UPDATE, 1:53p: In a good Catholic Independent piece, “Good Ted Kennedy, Bad Ted Kennedy,” Mark Stritcherz writes:

The good Ted Kennedy spoke eloquently for and supported the most vulnerable of all human beings….

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In a little-noticed vote in April 1976, he favored a joint Senate resolution to define personhood as beginning at conception.
The bad Ted Kennedy turned his back on the least of these. Not only did Kennedy by the 1980s come out in support of Roe v. Wade; he also supported taxpayer funding of abortion. His most consequential pro-choice advocacy was the 1987 Supreme Court hearing of nominee Robert Bork. Standing on the Senate floor, Kennedy assailed Bork as a jurist whose rulings would force women to resort to “back-alley abortions.” Kennedy’s verbal assault helped defeat Bork, who would have been a 5th vote to overturn Roe.

[HT: Keith Mason of PersonhoodUSA.com]
UPDATE, 11:57a: Ellen Malcolm is the president of EMILY’s List, an organization focused exclusively on electing pro-abortion Democrat women to national offices. Why do pro-aborts avoid the A-word when eulogizing proponents? Click to enlarge…
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I also note Ellen is not extending her prayers, just thoughts.
UPDATE, 11:35a: Statement by Nancy Reagan

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Given our political differences, people are sometimes surprised by how close Ronnie and I have been to the Kennedy family. But Ronnie and Ted could always find common ground, and they had great respect for one another. In recent years, Ted and I found our common ground in stem cell research, and I considered him an ally and a dear friend.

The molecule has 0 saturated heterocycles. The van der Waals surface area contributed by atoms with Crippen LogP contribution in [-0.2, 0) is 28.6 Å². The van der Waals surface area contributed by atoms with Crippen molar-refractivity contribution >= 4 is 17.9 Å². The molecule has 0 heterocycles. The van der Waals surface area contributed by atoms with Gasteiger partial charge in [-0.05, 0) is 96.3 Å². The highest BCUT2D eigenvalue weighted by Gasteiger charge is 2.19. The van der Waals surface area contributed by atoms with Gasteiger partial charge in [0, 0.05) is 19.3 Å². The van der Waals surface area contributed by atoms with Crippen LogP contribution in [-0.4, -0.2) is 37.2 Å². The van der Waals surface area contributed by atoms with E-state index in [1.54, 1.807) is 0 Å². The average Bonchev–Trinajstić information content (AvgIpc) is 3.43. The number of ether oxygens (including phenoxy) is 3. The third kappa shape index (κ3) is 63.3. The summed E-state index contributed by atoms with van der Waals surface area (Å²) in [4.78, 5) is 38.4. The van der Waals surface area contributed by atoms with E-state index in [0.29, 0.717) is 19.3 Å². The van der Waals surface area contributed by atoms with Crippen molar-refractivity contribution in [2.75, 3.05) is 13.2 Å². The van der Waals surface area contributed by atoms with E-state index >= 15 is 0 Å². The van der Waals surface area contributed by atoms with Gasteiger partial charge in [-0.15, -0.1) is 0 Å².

Why not say the word, Nancy? EMBRYONIC stem cell research, that’s where you and Senator Kennedy found common ground, in promoting the dissection of the youngest of preborn humans.
UPDATE, 11:05a: A statement by Planned Parenthood
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I imagine most would like to die as Ted Kennedy did, knowing a relatively pain free end was coming – and approximately when – so as to use that gift of time to spend with loved ones as well as search their past and soul to try to make any amends necessary with the world and with God.
Kennedy was given all that, a year knowing he had terminal brain cancer before he died at home last night at the age of 77.
Only God knows the condition of Kennedy’s heart when he fell asleep here and woke up there.
ted kennedy young.jpgBut on earth Kennedy never retracted his pro-abortion stance. We know he was capable of changing his mind because he was once pro-life. Kennedy fully understood the magnitude of the issue before renouncing the sanctity of preborn human life, as demonstrated in an August 3, 1971, letter he wrote to a pro-lifer:

While the deep concern of a woman bearing an unwanted child merits consideration and sympathy, it is my personal feeling that the legalization of abortion on demand is not in accordance with the value which our civilization places on human life. Wanted or unwanted, I believe that human life, even at its earliest stages, has certain rights which must be recognized – the right to be born, the right to love, the right to grow old.
On the question of the individual’s freedom of choice there are easily available birth control methods and information which women may employ to prevent or postpone pregnancy. But once life has begun, no matter at what stage of growth, it is my belief that termination should not be decided merely by desire….